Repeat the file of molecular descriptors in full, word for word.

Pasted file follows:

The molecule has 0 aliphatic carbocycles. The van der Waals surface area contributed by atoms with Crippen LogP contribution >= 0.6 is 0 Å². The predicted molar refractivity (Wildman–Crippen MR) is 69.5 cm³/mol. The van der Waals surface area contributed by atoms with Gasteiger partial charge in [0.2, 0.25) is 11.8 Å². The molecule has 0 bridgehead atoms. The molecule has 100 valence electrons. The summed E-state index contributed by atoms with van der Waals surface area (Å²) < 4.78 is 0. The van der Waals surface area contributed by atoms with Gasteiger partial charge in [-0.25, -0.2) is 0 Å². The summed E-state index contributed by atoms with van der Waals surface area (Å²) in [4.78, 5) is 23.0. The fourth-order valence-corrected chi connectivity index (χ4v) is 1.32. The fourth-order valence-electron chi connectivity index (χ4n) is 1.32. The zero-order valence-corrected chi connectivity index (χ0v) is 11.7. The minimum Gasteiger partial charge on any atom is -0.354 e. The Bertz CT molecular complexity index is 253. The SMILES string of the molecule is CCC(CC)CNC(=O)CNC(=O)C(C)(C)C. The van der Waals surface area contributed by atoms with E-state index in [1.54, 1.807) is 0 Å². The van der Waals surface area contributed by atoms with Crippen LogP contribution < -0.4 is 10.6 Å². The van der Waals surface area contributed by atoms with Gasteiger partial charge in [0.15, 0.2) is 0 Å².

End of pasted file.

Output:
The molecule has 0 aliphatic carbocycles. The van der Waals surface area contributed by atoms with Crippen LogP contribution >= 0.6 is 0 Å². The predicted molar refractivity (Wildman–Crippen MR) is 69.5 cm³/mol. The van der Waals surface area contributed by atoms with Gasteiger partial charge in [0.2, 0.25) is 11.8 Å². The molecule has 0 bridgehead atoms. The molecule has 100 valence electrons. The summed E-state index contributed by atoms with van der Waals surface area (Å²) < 4.78 is 0. The van der Waals surface area contributed by atoms with Gasteiger partial charge in [-0.25, -0.2) is 0 Å². The summed E-state index contributed by atoms with van der Waals surface area (Å²) in [4.78, 5) is 23.0. The fourth-order valence-corrected chi connectivity index (χ4v) is 1.32. The fourth-order valence-electron chi connectivity index (χ4n) is 1.32. The zero-order valence-corrected chi connectivity index (χ0v) is 11.7. The minimum Gasteiger partial charge on any atom is -0.354 e. The Bertz CT molecular complexity index is 253. The SMILES string of the molecule is CCC(CC)CNC(=O)CNC(=O)C(C)(C)C. The van der Waals surface area contributed by atoms with E-state index in [1.54, 1.807) is 0 Å². The van der Waals surface area contributed by atoms with Crippen LogP contribution < -0.4 is 10.6 Å². The van der Waals surface area contributed by atoms with Gasteiger partial charge in [0.15, 0.2) is 0 Å².